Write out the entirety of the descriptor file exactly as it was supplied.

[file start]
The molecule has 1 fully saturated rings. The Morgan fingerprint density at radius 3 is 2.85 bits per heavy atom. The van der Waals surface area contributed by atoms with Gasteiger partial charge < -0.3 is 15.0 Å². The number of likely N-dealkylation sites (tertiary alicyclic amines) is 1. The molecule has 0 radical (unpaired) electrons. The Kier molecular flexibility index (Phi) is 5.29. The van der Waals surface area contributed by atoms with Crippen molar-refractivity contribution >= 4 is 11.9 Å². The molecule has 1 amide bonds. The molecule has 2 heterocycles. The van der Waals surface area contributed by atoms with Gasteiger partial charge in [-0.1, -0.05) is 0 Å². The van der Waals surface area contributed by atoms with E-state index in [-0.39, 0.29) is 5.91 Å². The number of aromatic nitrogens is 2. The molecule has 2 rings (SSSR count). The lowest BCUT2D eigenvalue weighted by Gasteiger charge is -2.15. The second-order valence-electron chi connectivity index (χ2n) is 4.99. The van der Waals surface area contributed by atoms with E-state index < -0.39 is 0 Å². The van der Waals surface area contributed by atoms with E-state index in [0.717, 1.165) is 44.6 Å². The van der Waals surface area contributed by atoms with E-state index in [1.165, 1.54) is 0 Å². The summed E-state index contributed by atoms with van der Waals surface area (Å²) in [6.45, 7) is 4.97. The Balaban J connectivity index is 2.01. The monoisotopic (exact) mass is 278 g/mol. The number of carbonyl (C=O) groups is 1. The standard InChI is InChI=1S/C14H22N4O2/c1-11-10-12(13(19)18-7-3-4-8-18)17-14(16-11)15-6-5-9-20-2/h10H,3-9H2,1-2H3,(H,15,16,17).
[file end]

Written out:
The molecule has 1 fully saturated rings. The Morgan fingerprint density at radius 3 is 2.85 bits per heavy atom. The van der Waals surface area contributed by atoms with Gasteiger partial charge < -0.3 is 15.0 Å². The number of likely N-dealkylation sites (tertiary alicyclic amines) is 1. The molecule has 0 radical (unpaired) electrons. The Kier molecular flexibility index (Phi) is 5.29. The van der Waals surface area contributed by atoms with Crippen molar-refractivity contribution >= 4 is 11.9 Å². The molecule has 1 amide bonds. The molecule has 2 heterocycles. The van der Waals surface area contributed by atoms with Gasteiger partial charge in [-0.1, -0.05) is 0 Å². The van der Waals surface area contributed by atoms with E-state index in [-0.39, 0.29) is 5.91 Å². The number of aromatic nitrogens is 2. The molecule has 2 rings (SSSR count). The lowest BCUT2D eigenvalue weighted by Gasteiger charge is -2.15. The second-order valence-electron chi connectivity index (χ2n) is 4.99. The van der Waals surface area contributed by atoms with E-state index < -0.39 is 0 Å². The van der Waals surface area contributed by atoms with E-state index in [0.717, 1.165) is 44.6 Å². The van der Waals surface area contributed by atoms with E-state index in [1.165, 1.54) is 0 Å². The summed E-state index contributed by atoms with van der Waals surface area (Å²) in [6.45, 7) is 4.97. The Balaban J connectivity index is 2.01. The monoisotopic (exact) mass is 278 g/mol. The number of carbonyl (C=O) groups is 1. The standard InChI is InChI=1S/C14H22N4O2/c1-11-10-12(13(19)18-7-3-4-8-18)17-14(16-11)15-6-5-9-20-2/h10H,3-9H2,1-2H3,(H,15,16,17).